Scripting with Java - Sip of Java

Recent changes to the JDK and some long-existing APIs have made Java a more practical choice for writing small utility applications. This can benefit Java developers who may not have as much familiarity with scripting languages or prefer to use a consistent programming language. Let’s take a look at how to use Java for writing scripts.

Single-File Source-Code Application

JEP 330, introduced in JDK 11, was an update to the java launcher that allows it to directly launch a Single-File Source-Code application. Developers are no longer required to use javac to compile the code before running their application as the java launcher will compile the source code under the covers and launch the application. The java launcher can also transparently handle a source file with multiple classes. This improves the experience of writing and using utility applications written in Java.

public static void HelloWorld {
	public static void main(String.. args){
		System.out.println("Hello World!");


$ java


Hello World

Shebang Files

Also added with JEP 330 is the ability to configure a single-file source-code application as a shebang file. This requires removing the .java file extensions, and at the top of the file, adding a shebang #!, the path to the Java install, and the source version:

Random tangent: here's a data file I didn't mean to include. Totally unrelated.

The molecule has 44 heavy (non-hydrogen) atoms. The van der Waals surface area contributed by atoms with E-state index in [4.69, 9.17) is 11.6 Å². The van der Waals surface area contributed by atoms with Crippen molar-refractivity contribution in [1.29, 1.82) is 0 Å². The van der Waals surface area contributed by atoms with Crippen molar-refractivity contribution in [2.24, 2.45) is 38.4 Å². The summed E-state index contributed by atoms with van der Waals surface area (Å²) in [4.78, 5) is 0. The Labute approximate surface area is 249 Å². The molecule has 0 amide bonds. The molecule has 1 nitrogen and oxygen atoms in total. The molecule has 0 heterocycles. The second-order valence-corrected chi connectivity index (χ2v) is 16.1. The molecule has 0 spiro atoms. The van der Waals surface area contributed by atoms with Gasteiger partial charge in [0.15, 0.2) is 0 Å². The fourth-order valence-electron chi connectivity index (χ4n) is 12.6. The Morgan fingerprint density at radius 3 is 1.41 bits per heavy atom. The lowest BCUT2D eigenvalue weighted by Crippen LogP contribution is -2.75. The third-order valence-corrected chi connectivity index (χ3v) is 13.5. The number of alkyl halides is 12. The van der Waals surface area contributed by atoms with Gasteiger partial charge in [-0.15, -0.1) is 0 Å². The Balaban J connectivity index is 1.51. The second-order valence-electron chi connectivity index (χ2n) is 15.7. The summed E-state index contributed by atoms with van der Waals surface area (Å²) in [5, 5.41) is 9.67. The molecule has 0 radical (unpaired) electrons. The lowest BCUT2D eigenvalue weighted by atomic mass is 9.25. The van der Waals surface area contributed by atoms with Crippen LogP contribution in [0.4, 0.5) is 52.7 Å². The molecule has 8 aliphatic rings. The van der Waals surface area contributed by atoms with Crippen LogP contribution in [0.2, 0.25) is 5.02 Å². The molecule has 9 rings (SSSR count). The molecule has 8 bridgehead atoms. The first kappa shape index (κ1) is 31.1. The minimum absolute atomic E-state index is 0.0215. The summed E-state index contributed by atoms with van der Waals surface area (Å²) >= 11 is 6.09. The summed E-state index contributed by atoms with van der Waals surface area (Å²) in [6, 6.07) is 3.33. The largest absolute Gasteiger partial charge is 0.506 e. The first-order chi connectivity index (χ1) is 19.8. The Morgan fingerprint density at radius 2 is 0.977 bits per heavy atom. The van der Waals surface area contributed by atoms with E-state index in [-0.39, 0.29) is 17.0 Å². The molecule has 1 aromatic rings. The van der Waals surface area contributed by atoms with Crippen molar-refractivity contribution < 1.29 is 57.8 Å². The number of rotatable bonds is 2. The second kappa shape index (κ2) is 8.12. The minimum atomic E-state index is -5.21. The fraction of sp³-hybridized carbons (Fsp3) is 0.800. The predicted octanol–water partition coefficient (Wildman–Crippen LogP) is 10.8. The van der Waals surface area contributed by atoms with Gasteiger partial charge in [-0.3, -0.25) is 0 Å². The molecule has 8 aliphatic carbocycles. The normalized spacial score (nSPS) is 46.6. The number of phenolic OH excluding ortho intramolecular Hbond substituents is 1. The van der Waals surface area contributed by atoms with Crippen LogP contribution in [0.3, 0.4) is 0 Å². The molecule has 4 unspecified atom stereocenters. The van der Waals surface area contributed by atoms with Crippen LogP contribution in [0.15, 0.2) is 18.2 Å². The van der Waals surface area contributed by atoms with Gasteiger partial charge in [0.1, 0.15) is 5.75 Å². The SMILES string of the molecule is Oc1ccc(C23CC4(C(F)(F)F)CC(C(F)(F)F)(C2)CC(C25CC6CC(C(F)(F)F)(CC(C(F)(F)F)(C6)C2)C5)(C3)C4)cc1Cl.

#! /path/to/java/install  --source version

Interactive Input

Like any Java application, values can be passed into a utility application at startup. This could be enough for many applications, but if an interactive command-line experience is desired or needed, the class provides some helpful APIS for this:

User Input

String readLine() - Reads user input String readLine(String, Object...) - Prints formatted message, reads user input String readPassword() - Reads user input, echo disabled String readPassword(String, Object...) - Prints formatted message, reads user input, echo disabled


printf(String, Object ...) - Prints a formatted message format(String, Object ...) - Prints a formatted message

File I/O

Often scripts will need to interact with the file system; search and update files, generate file structures, delete files, and others; for this, the package has many options for reading and writing. The complete list of available classes can be found in the JavaDoc for the package.

Improved I/O APIs

The package has been part of the JDK since 1.0. Perhaps unsurprisingly, some of the classes and APIs in this package might be showing their age and don’t always provide a great developer experience. It might be worth considering some of the classes in the java.nio.file package when traversing the file system or performing some tasks like creating directories:

  • Path - An object that may be used to locate a file in a file system.

  • Paths - This class consists exclusively of static methods that return a Path by converting a path string or URI.

  • Files - This class consists exclusively of static methods that operate on files, directories, or other types of files.

Additional Readings

Happy coding!